A predominately Catholic country, Spain has a rich wealth of sacred spaces- architectural havens for contemplative prayer, and solace. My recent visit to Spain included experiencing some of its impressive religious heritage.
1 Catalonian Church Art, Museu Nacional D’Art Catalunya, Barcelona
This beautiful building houses a number of important collections. I am here to view the only one of its kind in the world- the collection of Romanesque church art. The 11th,12th and13th century collections includes nine metre high domed fresco ceilings- magnificently preserved, beautiful carved wooden sculptures of the blessed Virgin, Christ on the Cross, baby Jesus, apostles and saints. The many stone sculptures, altars and artefacts all originate from old Romanesque churches of the Pyrenees.
2 Holy Basilica and Cathedral of Barcelona
An outstanding example of Catalan gothic architecture, it is right in the heart of the gothic precinct of the city, and is described as ‘a meeting place between God and men’. It is a beautiful and serene place to visit in the heat of the day. It is so very old, dating from 1298 and completed in 1450.
A working cathedral, it is the seat of the Cardinal–Archbishop of Barcelona, and an important place of prayer. In the map-guide for the cathedral, visitors are asked to pray for world peace, for the civilisation of love, for the unity of Christians, our needs, and for those in spiritual and material need, however humble our prayer. It was really moving to be asked to be prayerful, in a house led by a Cardinal-Archbishop of the Catholic church.
3 Seville Cathedral
An enormous Gothic architectural building, sacred space, and UNESCO world heritage site, Seville Cathedral is known as the most extensive gothic cathedral in the world. It provides a quiet, peaceful sanctuary in the heart of old Sevilla. It is gothic architecture in its most elaborate form. We soak up the extensive and impressive collection of sculptures fonts, altars, sanctuaries, and paintings under the one roof...and to experience a deeply religious space. One cannot be more at peace than when one leaves this hallowed sacred ground, loved by so many Spaniards.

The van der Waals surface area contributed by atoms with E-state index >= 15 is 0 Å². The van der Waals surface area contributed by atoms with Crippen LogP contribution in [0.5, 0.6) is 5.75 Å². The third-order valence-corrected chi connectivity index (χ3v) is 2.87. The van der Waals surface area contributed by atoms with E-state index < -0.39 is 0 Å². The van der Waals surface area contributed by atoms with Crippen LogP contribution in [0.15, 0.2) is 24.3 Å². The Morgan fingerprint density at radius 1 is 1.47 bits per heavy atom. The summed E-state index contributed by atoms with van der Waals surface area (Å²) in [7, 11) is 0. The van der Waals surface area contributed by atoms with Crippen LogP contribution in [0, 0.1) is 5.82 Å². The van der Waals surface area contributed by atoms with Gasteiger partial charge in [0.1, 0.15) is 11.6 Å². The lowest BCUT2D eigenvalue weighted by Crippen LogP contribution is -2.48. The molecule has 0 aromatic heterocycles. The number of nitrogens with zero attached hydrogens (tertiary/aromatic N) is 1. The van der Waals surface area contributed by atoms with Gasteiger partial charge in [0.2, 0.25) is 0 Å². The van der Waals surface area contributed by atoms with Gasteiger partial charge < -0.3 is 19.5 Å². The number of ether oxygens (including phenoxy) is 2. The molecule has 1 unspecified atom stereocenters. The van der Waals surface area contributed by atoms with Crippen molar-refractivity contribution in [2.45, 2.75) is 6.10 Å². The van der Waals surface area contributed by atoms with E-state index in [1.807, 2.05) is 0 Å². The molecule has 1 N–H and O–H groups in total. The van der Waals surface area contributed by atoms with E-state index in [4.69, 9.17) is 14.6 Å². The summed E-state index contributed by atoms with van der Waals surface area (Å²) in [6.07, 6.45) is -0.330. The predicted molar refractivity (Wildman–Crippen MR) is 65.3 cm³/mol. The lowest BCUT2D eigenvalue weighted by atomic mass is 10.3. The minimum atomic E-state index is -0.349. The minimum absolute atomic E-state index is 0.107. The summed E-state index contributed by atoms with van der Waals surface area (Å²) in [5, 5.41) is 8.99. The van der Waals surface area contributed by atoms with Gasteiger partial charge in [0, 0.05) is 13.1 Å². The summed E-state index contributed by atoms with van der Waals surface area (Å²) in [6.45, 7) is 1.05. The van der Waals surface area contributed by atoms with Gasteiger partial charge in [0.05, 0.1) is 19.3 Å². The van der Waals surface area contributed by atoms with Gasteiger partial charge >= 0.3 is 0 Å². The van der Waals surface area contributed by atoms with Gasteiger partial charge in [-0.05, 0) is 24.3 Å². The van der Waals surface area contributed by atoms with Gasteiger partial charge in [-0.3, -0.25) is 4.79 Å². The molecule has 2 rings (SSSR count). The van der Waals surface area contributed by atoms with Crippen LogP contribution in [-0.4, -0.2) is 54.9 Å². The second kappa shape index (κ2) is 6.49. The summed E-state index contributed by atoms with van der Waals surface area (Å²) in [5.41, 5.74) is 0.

Known as the world’s third largest church in Europe, and the largest gothic cathedral anywhere else, it is also home of the tomb of the great explorer, Christopher Columbus. We climb the ancient bell-tower to gain great views over Sevilla, and to appreciate the enormous series of working bells housed at the top.
4 Montserrat Monastery
Closer to heaven than earth is Montserrat Monastery- UNESCO world heritage site and mountain retreat of the Benedictine order, set high up in the mountain range…It is a place of serene solitude, spirituality and beauty. We day trip to this remote place,1230 feet high up in the mountains, just an hours train from Barcelona, and then a short ride by cable car.
Woo-ho…the views from the cable car are breath-taking: this is like arriving on a James Bond movie set! Adrenaline rush subsides and we take a funicular car up even higher up to visit some of the 300 hermitages and sacred sites of the mountain, including the site of Saint Joan and caves, before walking back down on a circuit.